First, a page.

PARKLAND, Fla. – Safety remains a concern after the Feb. 14 Marjory Stoneman Douglas High School massacre, as students prepare to head back to school next week.
There isn't a single part of the campus where security hasn't been improved from new surveillance cameras, to thick windows, a door locking and a communication system that extends beyond the building to dozens of portables.
The sound of workers cut through the eerie sense you get walking around the campus of Stoneman Douglas Wednesday. Building 1200, the site of the massacre, is surrounded by a tall fence.
The new normal at MSD begins at the main entrance, where parents and visitors will be buzzed into the front office and checked in by staff.
At one of the three entry points to the school, students will show their student ID and keep it on them all day.
"The only place you can go to get into the building is through those doors," Broward County Public Schools Superintendent Robert Runcie said.
On Wednesday, the superintendent toured the 34 portables that will house students from each classroom in the building where the shooting took place.
Two of the portables will have counselors on hand.
"There is no question that this first day of school will be profoundly different and extremely challenging from any other opening of school that has occurred in its 28-year history," Runcie said. "It will be emotional and difficult as we remember the victims, the families, faculty and staff."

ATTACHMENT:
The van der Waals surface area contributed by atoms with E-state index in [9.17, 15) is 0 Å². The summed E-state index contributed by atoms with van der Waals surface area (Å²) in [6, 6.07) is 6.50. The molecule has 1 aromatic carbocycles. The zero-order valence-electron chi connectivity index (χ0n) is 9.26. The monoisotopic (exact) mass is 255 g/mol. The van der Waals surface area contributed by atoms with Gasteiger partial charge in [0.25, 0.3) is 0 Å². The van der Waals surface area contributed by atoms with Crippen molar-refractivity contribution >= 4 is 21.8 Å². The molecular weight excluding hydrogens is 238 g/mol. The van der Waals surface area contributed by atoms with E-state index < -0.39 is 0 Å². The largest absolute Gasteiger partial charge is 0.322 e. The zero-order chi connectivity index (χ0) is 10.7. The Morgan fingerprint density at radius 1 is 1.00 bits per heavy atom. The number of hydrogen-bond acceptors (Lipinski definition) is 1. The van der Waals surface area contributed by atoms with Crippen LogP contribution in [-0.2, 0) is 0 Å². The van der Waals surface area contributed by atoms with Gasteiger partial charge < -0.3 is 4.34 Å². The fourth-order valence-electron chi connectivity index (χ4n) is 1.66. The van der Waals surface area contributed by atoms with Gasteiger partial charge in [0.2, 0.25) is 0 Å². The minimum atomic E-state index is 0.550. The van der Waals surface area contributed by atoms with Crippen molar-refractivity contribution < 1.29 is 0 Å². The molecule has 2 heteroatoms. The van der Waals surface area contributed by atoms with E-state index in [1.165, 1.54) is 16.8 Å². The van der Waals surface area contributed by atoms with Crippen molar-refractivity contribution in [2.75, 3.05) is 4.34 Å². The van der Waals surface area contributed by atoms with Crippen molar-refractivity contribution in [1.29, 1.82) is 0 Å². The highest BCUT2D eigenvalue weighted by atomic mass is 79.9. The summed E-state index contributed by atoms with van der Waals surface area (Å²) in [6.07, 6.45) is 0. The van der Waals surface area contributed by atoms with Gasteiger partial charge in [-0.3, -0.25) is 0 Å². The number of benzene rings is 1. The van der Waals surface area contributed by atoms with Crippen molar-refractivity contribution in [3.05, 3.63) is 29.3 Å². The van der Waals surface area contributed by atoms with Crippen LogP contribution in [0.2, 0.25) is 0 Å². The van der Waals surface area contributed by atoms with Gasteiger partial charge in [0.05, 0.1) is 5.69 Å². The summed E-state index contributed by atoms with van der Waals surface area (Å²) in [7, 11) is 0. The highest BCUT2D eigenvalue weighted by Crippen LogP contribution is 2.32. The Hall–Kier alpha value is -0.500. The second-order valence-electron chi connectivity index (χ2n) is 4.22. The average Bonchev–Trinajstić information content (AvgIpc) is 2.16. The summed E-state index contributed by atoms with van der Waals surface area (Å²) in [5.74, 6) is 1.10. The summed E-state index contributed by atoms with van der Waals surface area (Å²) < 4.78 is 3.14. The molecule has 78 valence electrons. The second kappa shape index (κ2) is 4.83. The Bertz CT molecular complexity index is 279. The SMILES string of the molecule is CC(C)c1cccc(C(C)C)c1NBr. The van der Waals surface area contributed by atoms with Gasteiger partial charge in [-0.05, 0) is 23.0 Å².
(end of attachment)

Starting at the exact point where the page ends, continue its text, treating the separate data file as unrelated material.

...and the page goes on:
Students will return to class without two proposed security measures: They won't have to use a clear backpack or go through a metal detector.
The district said it needs more time to figure out the impact screening 3,200 students will have on getting everyone to class on time.
"We are in unchartered territory. We are trying to move as quickly as possible to respond to every need and we don't always get it right," Runcie said. "There are a lot of things that we are rushing, and sometimes, when you rush to meet expectations, you don't always get it right as you should."
Two of three entry points are out front and a third is on the side of campus where seniors will park. The board will take up the issue of metal detectors at a meeting next week.
Meanwhile, the district is spending $26 million to create single points of entry at all schools. It's also adding school resource officers and armed guardians to each school.
All schools are also getting new fences, double-doors and surveillance cameras.